Beyond domestic efforts to boost immunization efforts among all ethnic groups, improved access to vaccines is needed across the globe.
According to a recent Infectious Diseases in Children editorial by board member Walter A. Orenstein, MD, children in developing countries are often disproportionately affected. As recently as 2000, an estimated 733,000 children from around the world died of measles; even in 2008, 164,000 cases were reported. Further, measles is frequently imported into the United States through susceptible US residents traveling to countries where measles is endemic or epidemic and from travelers from those countries who come to the United States (three to eight importations a year from 2001 to 2010). These introductions can lead to measles outbreaks, Orenstein said.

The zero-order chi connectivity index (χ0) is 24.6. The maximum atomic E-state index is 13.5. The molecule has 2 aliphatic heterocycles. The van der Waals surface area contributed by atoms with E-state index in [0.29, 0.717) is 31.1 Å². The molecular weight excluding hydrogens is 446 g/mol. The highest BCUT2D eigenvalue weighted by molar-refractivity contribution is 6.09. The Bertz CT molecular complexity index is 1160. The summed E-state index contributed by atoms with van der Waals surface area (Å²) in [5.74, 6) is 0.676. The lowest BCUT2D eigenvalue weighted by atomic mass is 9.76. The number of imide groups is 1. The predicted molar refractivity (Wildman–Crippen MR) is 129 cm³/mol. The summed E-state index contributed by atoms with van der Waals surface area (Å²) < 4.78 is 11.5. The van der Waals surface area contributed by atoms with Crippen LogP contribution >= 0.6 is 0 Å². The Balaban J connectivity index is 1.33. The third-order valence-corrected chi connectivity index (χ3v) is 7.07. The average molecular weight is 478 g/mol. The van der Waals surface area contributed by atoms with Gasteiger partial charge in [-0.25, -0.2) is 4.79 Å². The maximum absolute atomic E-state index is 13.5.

“Measles is not the only vaccine-preventable disease of concern. An estimated 53,800 chronic hepatitis B cases were imported into the United States annually from 2004 to 2008 from immigrants,” he said. “Polioviruses have been detected, silently circulating in the United States as recently as 2005. In 2003, a US citizen died in Pennsylvania of diphtheria, which was acquired in Haiti.”
Hinman said increasing vaccine campaigns across the globe, although costly in the short term, would be a long-term cost-effective measure.
“It now costs more than $1,700 to purchase the vaccines to fully immunize a child from birth to 18, and it used to be $176. Granted, we are now using more vaccines, but it creates the question, ‘How in the world can poorer countries afford these vaccines?’” Hinman said.
The answer, according to Hinman, is in the form of buying pools through organizations such as UNICEF and others that can negotiate better prices for vaccines in developing countries.
“Compared to what we pay in the United States, the cost to fully immune a child in a GAVI-eligible area is about $50. That clearly is a bargain,” Hinman said. “However, we must take into account the fact that there are 15 countries with annual per capita health expenditures of less than $25, so even $50 per child can be out of reach.”